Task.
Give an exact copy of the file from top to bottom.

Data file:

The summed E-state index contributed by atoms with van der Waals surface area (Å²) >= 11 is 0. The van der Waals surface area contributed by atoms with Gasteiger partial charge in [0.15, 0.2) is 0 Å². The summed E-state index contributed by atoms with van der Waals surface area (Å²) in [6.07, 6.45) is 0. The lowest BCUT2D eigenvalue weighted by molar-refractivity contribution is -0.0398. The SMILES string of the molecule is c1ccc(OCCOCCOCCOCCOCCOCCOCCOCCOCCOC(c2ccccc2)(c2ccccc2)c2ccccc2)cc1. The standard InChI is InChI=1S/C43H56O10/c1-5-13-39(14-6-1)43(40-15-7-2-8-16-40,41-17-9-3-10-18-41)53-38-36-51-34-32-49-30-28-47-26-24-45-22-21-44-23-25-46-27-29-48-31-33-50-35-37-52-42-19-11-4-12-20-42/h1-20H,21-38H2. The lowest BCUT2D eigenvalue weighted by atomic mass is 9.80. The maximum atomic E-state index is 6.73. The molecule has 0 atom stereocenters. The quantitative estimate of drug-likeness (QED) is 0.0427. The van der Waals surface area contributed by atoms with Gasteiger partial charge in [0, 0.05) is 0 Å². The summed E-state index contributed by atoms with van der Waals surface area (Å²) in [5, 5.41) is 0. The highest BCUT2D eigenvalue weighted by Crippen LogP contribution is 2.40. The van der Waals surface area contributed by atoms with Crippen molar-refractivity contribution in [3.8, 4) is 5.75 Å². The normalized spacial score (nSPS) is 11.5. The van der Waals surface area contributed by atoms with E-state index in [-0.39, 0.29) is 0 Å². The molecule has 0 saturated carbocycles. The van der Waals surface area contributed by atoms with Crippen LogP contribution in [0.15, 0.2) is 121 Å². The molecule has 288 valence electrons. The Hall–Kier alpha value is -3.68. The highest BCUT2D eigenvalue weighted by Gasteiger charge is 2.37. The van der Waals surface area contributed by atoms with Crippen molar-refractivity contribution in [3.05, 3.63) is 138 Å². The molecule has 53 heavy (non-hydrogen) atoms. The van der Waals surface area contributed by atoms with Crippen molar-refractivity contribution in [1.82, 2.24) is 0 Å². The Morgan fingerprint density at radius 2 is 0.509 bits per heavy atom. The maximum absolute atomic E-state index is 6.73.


The summed E-state index contributed by atoms with van der Waals surface area (Å²) >= 11 is 0. The van der Waals surface area contributed by atoms with Gasteiger partial charge in [0.15, 0.2) is 0 Å². The summed E-state index contributed by atoms with van der Waals surface area (Å²) in [6.07, 6.45) is 0. The lowest BCUT2D eigenvalue weighted by molar-refractivity contribution is -0.0398. The SMILES string of the molecule is c1ccc(OCCOCCOCCOCCOCCOCCOCCOCCOCCOC(c2ccccc2)(c2ccccc2)c2ccccc2)cc1. The standard InChI is InChI=1S/C43H56O10/c1-5-13-39(14-6-1)43(40-15-7-2-8-16-40,41-17-9-3-10-18-41)53-38-36-51-34-32-49-30-28-47-26-24-45-22-21-44-23-25-46-27-29-48-31-33-50-35-37-52-42-19-11-4-12-20-42/h1-20H,21-38H2. The lowest BCUT2D eigenvalue weighted by atomic mass is 9.80. The maximum atomic E-state index is 6.73. The molecule has 0 atom stereocenters. The quantitative estimate of drug-likeness (QED) is 0.0427. The van der Waals surface area contributed by atoms with Gasteiger partial charge in [0, 0.05) is 0 Å². The summed E-state index contributed by atoms with van der Waals surface area (Å²) in [5, 5.41) is 0. The highest BCUT2D eigenvalue weighted by Crippen LogP contribution is 2.40. The van der Waals surface area contributed by atoms with Crippen molar-refractivity contribution in [3.8, 4) is 5.75 Å². The normalized spacial score (nSPS) is 11.5. The van der Waals surface area contributed by atoms with E-state index in [-0.39, 0.29) is 0 Å². The molecule has 0 saturated carbocycles. The van der Waals surface area contributed by atoms with Crippen LogP contribution in [0.15, 0.2) is 121 Å². The molecule has 288 valence electrons. The Hall–Kier alpha value is -3.68. The highest BCUT2D eigenvalue weighted by Gasteiger charge is 2.37. The van der Waals surface area contributed by atoms with Crippen molar-refractivity contribution in [3.05, 3.63) is 138 Å². The molecule has 53 heavy (non-hydrogen) atoms. The van der Waals surface area contributed by atoms with Crippen molar-refractivity contribution in [1.82, 2.24) is 0 Å². The Morgan fingerprint density at radius 2 is 0.509 bits per heavy atom. The maximum absolute atomic E-state index is 6.73.